8. Go “light looking.” Fill a thermos with hot chocolate, pile the kids into the backseat of the car, and drive around town looking at holiday lights. This costs nothing but a small amount of gas. Or, if you live in a good walking neighborhood, bundle up in coats and hats and spend an evening walking through the neighborhood.
  9. If you are lucky enough to have snow… Take the kids outside to build a snowman. Have a snowball fight. Find a nearby hill and go sledding. Don’t have a sled? Slide down a hill on a large metal cookie pan or a simple piece of cardboard! Yours wouldn’t be the first generation of kids to make a sled from a cardboard box!
  10. Take a hike. Regardless of climate, you can dress for the weather and hike a new trail. Visit a waterfall or covered bridge. Take a walk on the beach and gather seashells, beach glass, or pretty stones. Walk a mountain trail and take photos.
  11. Star gaze. Take everyone outside on Christmas Eve to search the sky for Santa. Nighttime is also great for snowball fights or making angels in the snow. Serve hot chocolate. Read a Christmas storybook before bed.
  12. Make a Christmas collage or scrapbook. Cut out holiday pictures or use family photos to make a holiday keepsake. You might even gift it to Grandma or a close friend.
  13. Bake cookies for Santa. A basic sugar cookie recipe will let you make lots of cut outs using cupboard staples and doesn’t require any expensive ingredients like chocolate or nuts. If you aren’t a baker there are cookie mixes and/or place and bake cookie dough that make things easy. Let the kids decorate cookies with frosting or colored candies/sprinkles.
  14. Make it a game night. Pull out those old board games and spend an evening playing Monopoly, Clue, Chinese Checkers or whatever you have stashed away.
  15. Visit the library. Check out some fun books for the kids to read on Christmas day.
  16. Check out local events. Many churches have special Christmas Eve services that are filled with holiday music and candlelight. Others have children’s nativity pageants. Shopping malls often have free music or holiday shows.
  17. Go camping. If your weather allows, set up a tent in the backyard and camp for a night. Build a campfire, cook hot dogs and toast marshmallows. Or build a blanket fort in the living room and have an indoor campout. (Mom can cheat and sleep on the sofa!). The kids will love it!
  18. Volunteer. Even those in need can find a way to give. Spend some time serving holiday meals at a local shelter and teach the kids the importance of generosity. It only takes a few minutes to help an elderly neighbor by shoveling their sidewalk or raking fallen leaves. Volunteering to work at a local theater can sometimes be a great way to see a show for free! Look for other places you and your kids can help.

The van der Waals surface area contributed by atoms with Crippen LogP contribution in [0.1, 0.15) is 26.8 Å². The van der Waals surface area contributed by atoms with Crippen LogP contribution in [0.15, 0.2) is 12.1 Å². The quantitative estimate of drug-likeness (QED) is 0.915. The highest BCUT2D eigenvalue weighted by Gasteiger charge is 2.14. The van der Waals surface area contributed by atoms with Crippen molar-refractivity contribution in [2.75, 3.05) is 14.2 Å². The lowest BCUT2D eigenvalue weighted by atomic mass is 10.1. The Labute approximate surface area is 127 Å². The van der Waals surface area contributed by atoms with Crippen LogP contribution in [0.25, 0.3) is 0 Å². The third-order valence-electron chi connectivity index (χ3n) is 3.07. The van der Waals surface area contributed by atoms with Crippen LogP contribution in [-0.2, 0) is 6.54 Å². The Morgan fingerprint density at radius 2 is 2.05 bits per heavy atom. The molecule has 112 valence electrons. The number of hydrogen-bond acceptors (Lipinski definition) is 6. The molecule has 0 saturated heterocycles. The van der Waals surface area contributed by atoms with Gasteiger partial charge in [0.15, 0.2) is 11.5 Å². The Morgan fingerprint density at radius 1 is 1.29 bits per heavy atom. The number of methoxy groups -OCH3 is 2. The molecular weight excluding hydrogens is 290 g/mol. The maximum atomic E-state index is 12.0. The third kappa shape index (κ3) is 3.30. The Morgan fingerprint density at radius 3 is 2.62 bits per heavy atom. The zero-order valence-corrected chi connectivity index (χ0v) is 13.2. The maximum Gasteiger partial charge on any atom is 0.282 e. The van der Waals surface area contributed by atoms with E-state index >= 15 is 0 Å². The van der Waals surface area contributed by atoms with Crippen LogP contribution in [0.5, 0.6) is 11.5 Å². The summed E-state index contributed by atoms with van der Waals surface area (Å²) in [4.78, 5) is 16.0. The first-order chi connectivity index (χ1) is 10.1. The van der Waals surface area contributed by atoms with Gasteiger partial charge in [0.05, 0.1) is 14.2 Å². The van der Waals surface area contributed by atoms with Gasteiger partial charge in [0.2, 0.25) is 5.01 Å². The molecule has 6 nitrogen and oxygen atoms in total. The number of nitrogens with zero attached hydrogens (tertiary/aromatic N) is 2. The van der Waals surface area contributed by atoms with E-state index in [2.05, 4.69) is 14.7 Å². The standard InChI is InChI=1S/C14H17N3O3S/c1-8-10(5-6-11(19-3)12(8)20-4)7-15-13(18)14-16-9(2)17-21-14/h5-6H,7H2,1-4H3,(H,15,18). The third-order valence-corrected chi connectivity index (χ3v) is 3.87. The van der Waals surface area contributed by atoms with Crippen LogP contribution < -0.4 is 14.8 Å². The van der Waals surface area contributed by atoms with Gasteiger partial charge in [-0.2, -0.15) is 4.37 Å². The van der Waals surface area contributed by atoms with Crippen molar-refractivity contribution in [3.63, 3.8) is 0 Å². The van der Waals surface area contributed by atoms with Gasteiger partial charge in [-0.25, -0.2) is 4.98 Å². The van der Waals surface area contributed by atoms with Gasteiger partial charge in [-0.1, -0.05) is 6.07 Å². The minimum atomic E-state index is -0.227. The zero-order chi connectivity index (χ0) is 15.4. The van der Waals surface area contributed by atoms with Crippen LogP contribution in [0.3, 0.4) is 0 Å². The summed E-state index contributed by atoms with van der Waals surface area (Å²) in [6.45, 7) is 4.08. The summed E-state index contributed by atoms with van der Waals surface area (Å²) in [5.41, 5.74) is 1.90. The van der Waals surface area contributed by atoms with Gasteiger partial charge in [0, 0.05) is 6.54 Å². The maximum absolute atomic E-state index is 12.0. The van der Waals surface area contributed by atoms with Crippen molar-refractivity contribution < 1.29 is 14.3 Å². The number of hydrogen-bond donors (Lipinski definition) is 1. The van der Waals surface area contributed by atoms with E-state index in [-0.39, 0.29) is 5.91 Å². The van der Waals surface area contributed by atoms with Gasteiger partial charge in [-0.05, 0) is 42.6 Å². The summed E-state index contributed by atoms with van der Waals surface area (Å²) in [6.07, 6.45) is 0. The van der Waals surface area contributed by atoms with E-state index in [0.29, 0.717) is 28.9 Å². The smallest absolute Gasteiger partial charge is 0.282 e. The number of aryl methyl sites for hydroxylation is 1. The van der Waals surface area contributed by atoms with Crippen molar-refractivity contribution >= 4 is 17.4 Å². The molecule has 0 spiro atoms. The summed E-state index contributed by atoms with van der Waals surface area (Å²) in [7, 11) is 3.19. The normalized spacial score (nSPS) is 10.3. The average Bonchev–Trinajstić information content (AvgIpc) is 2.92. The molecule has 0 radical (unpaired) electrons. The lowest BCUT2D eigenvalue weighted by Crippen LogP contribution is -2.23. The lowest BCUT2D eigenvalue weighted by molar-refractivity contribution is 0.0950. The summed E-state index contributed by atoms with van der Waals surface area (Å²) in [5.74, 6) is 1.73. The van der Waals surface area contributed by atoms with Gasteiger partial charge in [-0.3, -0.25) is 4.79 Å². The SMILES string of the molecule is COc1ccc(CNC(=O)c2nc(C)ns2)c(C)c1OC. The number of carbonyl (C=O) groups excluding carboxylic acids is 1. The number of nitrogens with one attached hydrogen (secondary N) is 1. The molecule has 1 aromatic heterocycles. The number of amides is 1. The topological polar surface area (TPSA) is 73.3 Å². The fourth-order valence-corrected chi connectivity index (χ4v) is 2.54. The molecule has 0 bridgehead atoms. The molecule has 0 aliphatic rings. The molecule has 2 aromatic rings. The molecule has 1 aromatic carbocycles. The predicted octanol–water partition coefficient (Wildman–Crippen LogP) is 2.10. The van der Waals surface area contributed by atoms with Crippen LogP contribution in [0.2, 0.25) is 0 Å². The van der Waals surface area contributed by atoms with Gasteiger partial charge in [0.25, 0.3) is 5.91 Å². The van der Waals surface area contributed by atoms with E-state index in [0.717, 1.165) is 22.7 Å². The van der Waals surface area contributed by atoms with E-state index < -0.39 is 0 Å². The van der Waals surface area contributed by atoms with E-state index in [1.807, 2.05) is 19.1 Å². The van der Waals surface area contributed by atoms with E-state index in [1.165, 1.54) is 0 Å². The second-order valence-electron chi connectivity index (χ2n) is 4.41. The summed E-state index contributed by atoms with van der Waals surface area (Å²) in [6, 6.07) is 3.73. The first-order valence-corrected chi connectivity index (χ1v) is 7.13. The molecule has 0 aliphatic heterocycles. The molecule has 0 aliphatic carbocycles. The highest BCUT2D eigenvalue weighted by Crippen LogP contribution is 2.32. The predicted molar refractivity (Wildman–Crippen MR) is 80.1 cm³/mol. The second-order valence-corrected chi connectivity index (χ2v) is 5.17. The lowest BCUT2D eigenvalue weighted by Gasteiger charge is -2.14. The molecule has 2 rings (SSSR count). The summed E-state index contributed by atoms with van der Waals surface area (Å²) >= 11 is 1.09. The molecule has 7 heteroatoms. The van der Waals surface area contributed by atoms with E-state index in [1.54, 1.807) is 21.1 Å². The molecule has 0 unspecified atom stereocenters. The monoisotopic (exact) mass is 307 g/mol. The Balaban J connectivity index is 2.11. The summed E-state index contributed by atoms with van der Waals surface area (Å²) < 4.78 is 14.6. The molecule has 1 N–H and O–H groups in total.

19. Sneak off to shop. Take what cash you do have and head to your local Goodwill or other thrift store and/or Dollar-type store. Finding a few inexpensive gifts will put something under the tree on Christmas morning.
  20. Send the kids “wish shopping.” Have them look through catalogs and newspaper ads, or even websites, and cut out (or print) gifts that they would choose for family members if money were no object. They can even wrap up their selections and make it into a fun “gift exchange.”
  21. Have an impromtu holiday party. Invite close friends that won’t mind making it potluck. Ask everyone to bring a covered dish or a treat and their own beverage.
  22. Keep the holiday fun going. Don’t let life go back to normal just because Christmas is over. You got a late start. The kids are on Christmas break for another week. Do something fun every day through the New Year. Go places you’ve never been. Visit museums. Visit friends and relatives you rarely see. Take a winter picnic to the park or eat in the car overlooking a pretty viewpoint.
  23. Start a Christmas coin jar for next year. Put your loose change in it at the end of each day. It may not amount to a lot. But it will be something more than what you had to work with this year.
Photo by Ethan Hu on Unsplash